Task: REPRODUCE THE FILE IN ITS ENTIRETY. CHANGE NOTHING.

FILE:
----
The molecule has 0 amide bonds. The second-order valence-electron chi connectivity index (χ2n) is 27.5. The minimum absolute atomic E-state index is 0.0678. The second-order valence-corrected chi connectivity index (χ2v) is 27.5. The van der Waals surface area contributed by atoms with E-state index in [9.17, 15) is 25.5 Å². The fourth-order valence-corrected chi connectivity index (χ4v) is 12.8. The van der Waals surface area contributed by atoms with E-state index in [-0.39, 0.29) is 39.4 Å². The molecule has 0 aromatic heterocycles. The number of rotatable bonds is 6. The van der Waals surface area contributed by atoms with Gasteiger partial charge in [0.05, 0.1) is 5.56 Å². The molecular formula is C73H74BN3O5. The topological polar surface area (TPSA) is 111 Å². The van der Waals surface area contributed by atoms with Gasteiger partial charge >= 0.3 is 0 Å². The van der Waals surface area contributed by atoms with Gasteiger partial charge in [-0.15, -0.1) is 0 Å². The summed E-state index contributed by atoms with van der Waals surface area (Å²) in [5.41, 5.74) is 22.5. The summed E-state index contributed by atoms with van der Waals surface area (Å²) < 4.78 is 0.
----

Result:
The molecule has 0 amide bonds. The second-order valence-electron chi connectivity index (χ2n) is 27.5. The minimum absolute atomic E-state index is 0.0678. The second-order valence-corrected chi connectivity index (χ2v) is 27.5. The van der Waals surface area contributed by atoms with E-state index in [9.17, 15) is 25.5 Å². The fourth-order valence-corrected chi connectivity index (χ4v) is 12.8. The van der Waals surface area contributed by atoms with E-state index in [-0.39, 0.29) is 39.4 Å². The molecule has 0 aromatic heterocycles. The number of rotatable bonds is 6. The van der Waals surface area contributed by atoms with Gasteiger partial charge in [0.05, 0.1) is 5.56 Å². The molecular formula is C73H74BN3O5. The topological polar surface area (TPSA) is 111 Å². The van der Waals surface area contributed by atoms with Gasteiger partial charge >= 0.3 is 0 Å². The van der Waals surface area contributed by atoms with Gasteiger partial charge in [-0.15, -0.1) is 0 Å². The summed E-state index contributed by atoms with van der Waals surface area (Å²) in [5.41, 5.74) is 22.5. The summed E-state index contributed by atoms with van der Waals surface area (Å²) < 4.78 is 0.